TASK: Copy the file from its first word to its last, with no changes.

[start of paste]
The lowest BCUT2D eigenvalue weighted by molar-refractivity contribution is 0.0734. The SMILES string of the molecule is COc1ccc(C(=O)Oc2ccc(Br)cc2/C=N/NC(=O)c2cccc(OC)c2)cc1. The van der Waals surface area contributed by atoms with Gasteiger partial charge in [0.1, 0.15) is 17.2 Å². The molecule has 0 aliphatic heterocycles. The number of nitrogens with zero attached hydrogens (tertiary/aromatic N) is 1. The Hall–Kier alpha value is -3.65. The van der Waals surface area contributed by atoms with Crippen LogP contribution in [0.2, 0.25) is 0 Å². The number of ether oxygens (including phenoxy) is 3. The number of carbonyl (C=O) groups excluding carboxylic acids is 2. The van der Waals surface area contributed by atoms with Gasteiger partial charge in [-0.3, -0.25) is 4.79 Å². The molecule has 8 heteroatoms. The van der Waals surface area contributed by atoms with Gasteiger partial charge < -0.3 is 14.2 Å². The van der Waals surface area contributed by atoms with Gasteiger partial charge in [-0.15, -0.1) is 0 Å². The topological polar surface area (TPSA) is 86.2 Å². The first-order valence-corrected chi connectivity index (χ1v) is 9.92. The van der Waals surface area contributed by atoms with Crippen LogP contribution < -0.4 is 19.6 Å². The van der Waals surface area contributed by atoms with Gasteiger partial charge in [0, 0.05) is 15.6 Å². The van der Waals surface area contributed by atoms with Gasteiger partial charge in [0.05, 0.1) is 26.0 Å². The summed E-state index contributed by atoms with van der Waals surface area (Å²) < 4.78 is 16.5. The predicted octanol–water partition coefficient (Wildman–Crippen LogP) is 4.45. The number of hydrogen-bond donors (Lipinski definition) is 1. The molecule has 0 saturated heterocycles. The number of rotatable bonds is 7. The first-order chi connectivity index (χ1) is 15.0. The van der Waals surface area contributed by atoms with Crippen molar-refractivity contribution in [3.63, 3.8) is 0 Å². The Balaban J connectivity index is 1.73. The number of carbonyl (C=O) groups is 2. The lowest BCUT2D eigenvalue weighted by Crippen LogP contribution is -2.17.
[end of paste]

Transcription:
The lowest BCUT2D eigenvalue weighted by molar-refractivity contribution is 0.0734. The SMILES string of the molecule is COc1ccc(C(=O)Oc2ccc(Br)cc2/C=N/NC(=O)c2cccc(OC)c2)cc1. The van der Waals surface area contributed by atoms with Gasteiger partial charge in [0.1, 0.15) is 17.2 Å². The molecule has 0 aliphatic heterocycles. The number of nitrogens with zero attached hydrogens (tertiary/aromatic N) is 1. The Hall–Kier alpha value is -3.65. The van der Waals surface area contributed by atoms with Crippen LogP contribution in [0.2, 0.25) is 0 Å². The number of ether oxygens (including phenoxy) is 3. The number of carbonyl (C=O) groups excluding carboxylic acids is 2. The van der Waals surface area contributed by atoms with Gasteiger partial charge in [-0.3, -0.25) is 4.79 Å². The molecule has 8 heteroatoms. The van der Waals surface area contributed by atoms with Gasteiger partial charge < -0.3 is 14.2 Å². The van der Waals surface area contributed by atoms with Gasteiger partial charge in [-0.15, -0.1) is 0 Å². The topological polar surface area (TPSA) is 86.2 Å². The first-order valence-corrected chi connectivity index (χ1v) is 9.92. The van der Waals surface area contributed by atoms with Crippen LogP contribution < -0.4 is 19.6 Å². The van der Waals surface area contributed by atoms with Gasteiger partial charge in [0, 0.05) is 15.6 Å². The van der Waals surface area contributed by atoms with Gasteiger partial charge in [0.05, 0.1) is 26.0 Å². The summed E-state index contributed by atoms with van der Waals surface area (Å²) < 4.78 is 16.5. The predicted octanol–water partition coefficient (Wildman–Crippen LogP) is 4.45. The number of hydrogen-bond donors (Lipinski definition) is 1. The molecule has 0 saturated heterocycles. The number of rotatable bonds is 7. The first-order chi connectivity index (χ1) is 15.0. The van der Waals surface area contributed by atoms with Crippen molar-refractivity contribution in [3.63, 3.8) is 0 Å². The Balaban J connectivity index is 1.73. The number of carbonyl (C=O) groups is 2. The lowest BCUT2D eigenvalue weighted by Crippen LogP contribution is -2.17.